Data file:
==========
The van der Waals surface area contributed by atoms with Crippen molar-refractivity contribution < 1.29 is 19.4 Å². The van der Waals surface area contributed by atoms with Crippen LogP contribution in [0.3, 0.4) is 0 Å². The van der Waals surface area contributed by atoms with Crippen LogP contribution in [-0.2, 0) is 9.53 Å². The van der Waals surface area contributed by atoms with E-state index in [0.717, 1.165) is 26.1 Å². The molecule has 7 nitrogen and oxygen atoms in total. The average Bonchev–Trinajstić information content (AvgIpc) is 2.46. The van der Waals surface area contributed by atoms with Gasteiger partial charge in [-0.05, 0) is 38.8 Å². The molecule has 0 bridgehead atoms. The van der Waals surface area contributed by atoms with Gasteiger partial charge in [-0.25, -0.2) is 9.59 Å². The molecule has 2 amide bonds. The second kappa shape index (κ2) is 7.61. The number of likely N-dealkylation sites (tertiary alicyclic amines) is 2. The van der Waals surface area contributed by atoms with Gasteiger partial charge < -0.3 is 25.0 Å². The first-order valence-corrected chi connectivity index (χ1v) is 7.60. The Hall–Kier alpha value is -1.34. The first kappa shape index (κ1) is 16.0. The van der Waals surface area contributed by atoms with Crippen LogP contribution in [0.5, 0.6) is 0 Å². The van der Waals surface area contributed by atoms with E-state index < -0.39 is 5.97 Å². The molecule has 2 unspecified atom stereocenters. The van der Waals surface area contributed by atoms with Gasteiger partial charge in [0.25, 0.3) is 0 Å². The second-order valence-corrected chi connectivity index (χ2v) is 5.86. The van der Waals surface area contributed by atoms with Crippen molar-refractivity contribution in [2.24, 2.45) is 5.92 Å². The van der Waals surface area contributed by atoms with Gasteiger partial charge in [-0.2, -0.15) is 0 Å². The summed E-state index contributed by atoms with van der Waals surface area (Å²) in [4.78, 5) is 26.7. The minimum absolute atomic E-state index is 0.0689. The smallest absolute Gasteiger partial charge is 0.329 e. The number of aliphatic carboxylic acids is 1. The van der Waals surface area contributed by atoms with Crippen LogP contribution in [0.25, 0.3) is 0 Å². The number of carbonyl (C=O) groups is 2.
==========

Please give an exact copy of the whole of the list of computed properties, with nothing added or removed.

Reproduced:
The van der Waals surface area contributed by atoms with Crippen molar-refractivity contribution < 1.29 is 19.4 Å². The van der Waals surface area contributed by atoms with Crippen LogP contribution in [0.3, 0.4) is 0 Å². The van der Waals surface area contributed by atoms with Crippen LogP contribution in [-0.2, 0) is 9.53 Å². The van der Waals surface area contributed by atoms with E-state index in [0.717, 1.165) is 26.1 Å². The molecule has 7 nitrogen and oxygen atoms in total. The average Bonchev–Trinajstić information content (AvgIpc) is 2.46. The van der Waals surface area contributed by atoms with Gasteiger partial charge in [-0.05, 0) is 38.8 Å². The molecule has 0 bridgehead atoms. The van der Waals surface area contributed by atoms with Gasteiger partial charge in [-0.25, -0.2) is 9.59 Å². The molecule has 2 amide bonds. The second kappa shape index (κ2) is 7.61. The number of likely N-dealkylation sites (tertiary alicyclic amines) is 2. The van der Waals surface area contributed by atoms with Gasteiger partial charge < -0.3 is 25.0 Å². The first-order valence-corrected chi connectivity index (χ1v) is 7.60. The Hall–Kier alpha value is -1.34. The first kappa shape index (κ1) is 16.0. The van der Waals surface area contributed by atoms with Crippen LogP contribution in [0.5, 0.6) is 0 Å². The van der Waals surface area contributed by atoms with E-state index < -0.39 is 5.97 Å². The molecule has 2 unspecified atom stereocenters. The van der Waals surface area contributed by atoms with Gasteiger partial charge in [0.25, 0.3) is 0 Å². The second-order valence-corrected chi connectivity index (χ2v) is 5.86. The van der Waals surface area contributed by atoms with Crippen molar-refractivity contribution in [2.24, 2.45) is 5.92 Å². The van der Waals surface area contributed by atoms with Gasteiger partial charge in [-0.2, -0.15) is 0 Å². The summed E-state index contributed by atoms with van der Waals surface area (Å²) in [4.78, 5) is 26.7. The minimum absolute atomic E-state index is 0.0689. The smallest absolute Gasteiger partial charge is 0.329 e. The number of aliphatic carboxylic acids is 1. The van der Waals surface area contributed by atoms with Crippen LogP contribution in [0.25, 0.3) is 0 Å². The number of carbonyl (C=O) groups is 2.